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The ECOWAS Community Court


One of the constitutional challenges of regional integration is how to manage the limitation of national judiciary sovereignty of member states to ensure that community law is recognized as superior to national law and is accordingly applied and interpreted by the national courts at the instance of the community citizens. This challenge arises from the national ordering of legal systems and the fact states are the primary parties to agreements in which they limit their sovereignty in favor of the success of the community as a whole. It appears natural that community judicial institutions should be entrusted with responsibility of enforcing the intent of member states who are assumed to be eager, ready and willing to bring their action, inactions, understandings and disagreements over community law to community citizens, including non-nationals. It is fundamental to allow these citizens to approach judicial institutions about how the measures that constitute them as community citizens are being implemented. It is also desirable to allow to approach national courts over how national institutions, including community citizens have acted or not acted with respect to community law.        

History and Essence of the Court

The ECOWAS Court of Justice is an organ of the Economic Community of West African States (ECOWAS), a regional integration community of 15 member states in Western Africa. It was created pursuant to the provisions of Articles 6 and 15 of the Revised Treaty of the Economic Community of West African States (ECOWAS)

Constituting documents

Although ECOWAS was founded in 1975 by the Treaty of Lagos (ECOWAS Treaty),[2] the Court of Justice was not created until the adoption of the Protocol on the Community Court of Justice in 1991.[3] Additionally, the ECOWAS Revised Treaty of 1993 established the Court of Justice was an institution of ECOWAS.[4] The Protocol was amended twice; once in 2005,[5] and once in 2006.[6] Notably, the 2005 Supplementary Protocol expanded the Court’s jurisdiction to include human rights claims by individuals.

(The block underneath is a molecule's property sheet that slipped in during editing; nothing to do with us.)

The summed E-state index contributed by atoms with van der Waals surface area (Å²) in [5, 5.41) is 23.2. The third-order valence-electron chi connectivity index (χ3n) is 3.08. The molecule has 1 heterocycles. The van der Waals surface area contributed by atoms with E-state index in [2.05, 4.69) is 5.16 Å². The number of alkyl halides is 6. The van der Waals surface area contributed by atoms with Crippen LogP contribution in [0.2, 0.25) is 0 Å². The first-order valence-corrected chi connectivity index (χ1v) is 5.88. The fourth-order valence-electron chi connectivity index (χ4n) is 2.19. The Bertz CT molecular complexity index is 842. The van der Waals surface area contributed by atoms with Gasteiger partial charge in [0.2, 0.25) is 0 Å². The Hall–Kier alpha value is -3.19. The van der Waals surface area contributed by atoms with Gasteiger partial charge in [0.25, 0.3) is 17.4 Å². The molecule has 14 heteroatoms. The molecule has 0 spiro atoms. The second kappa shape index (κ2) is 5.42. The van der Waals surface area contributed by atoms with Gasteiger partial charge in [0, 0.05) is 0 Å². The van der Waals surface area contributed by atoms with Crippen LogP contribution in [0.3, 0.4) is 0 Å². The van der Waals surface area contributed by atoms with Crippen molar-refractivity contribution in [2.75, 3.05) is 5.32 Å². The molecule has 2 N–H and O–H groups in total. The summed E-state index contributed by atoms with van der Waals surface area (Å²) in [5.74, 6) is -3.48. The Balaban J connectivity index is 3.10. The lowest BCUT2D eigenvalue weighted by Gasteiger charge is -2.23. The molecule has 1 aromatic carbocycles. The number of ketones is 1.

The Court has jurisdiction over four general types of disputes: (1) those relating to the interpretation, application, or legality of ECOWAS regulations, (2) those that arise between ECOWAS and its employees, (3) those relating to liability for or against ECOWAS, and (4) those that involve a violation of human rights committed by a member state.[7]



Hon. Justice Edward Amoako Asante (Ghana), Hon. Justice Gberi-bè Ouattara (Côte d’Ivoire), Honorable Justice Dupe Atoki (Nigeria), Honorable Justice Keikura Bangura (Sierra Leone), Honorable Justice Januária Tavares Silva Moreira Costa (Cape Verde)


The Court’s docket has been limited, with no more than two dozen judgments rendered annually.[8] However, since 2005, when the Court’s jurisdiction was expanded to include human rights claims, the vast majority of cases decided by the Court concern human rights.[9]

The Economic Community of West African States (ECOWAS; also known as CEDEAO in French and Portuguese) is a regional political and economic union of fifteen countries located in West Africa. Collectively, these countries comprise an area of 5,114,162 km2 (1,974,589 sq mi), and in 2015 had an estimated population of over 349 million.

Considered one of the pillar regional blocs of the continent-wide African Economic Community (AEC), the stated goal of ECOWAS is to achieve “collective self-sufficiency” for its member states by creating a single large trade bloc by building a full economic and trading union. The union was established on 28 May 1975, with the signing of the Treaty of Lagos, with its stated mission to promote economic integration across the region. A revised version of the treaty was agreed and signed on 24 July 1993 in Cotonou.

The ECOWAS also serves as a peacekeeping force in the region, with member states occasionally sending joint military forces to intervene in the bloc’s member countries at times of political instability and unrest.

Regional Organization: Economic Community of West African States

ECOWAS Date of Establishment: May 28, 1975

ECOWAS CCJ Date Operational: August 22, 2002

ECOWAS CCJ Seat: Lagos, Nigeria

States Subject to ECOWAS CCJ Jurisdiction: Benin, Burkina Faso, Cape Verde, Côte d’Ivoire, Gambia, Ghana, Guinea, Guinea-Bissau, Liberia, Mali, Niger, Nigeria, Senegal, Sierra Leone, and Togo

Number of Cases Received by the Court: 33

The Economic Community of West African States (ECOWAS/CEDEAO) is well known for its military intervention in Liberia and Sierra Leone. ECOWAS was created in 1975 to replace the Customs Union of West African States originally created in 1959 to redistribute customs duties collected by the coastal states of West Africa. The Treaty on the Economic Community of West African States was revised at the Cotonou Summit of July 1993 to replace the inexistent Tribunal originally envisioned with a Community Court of Justice.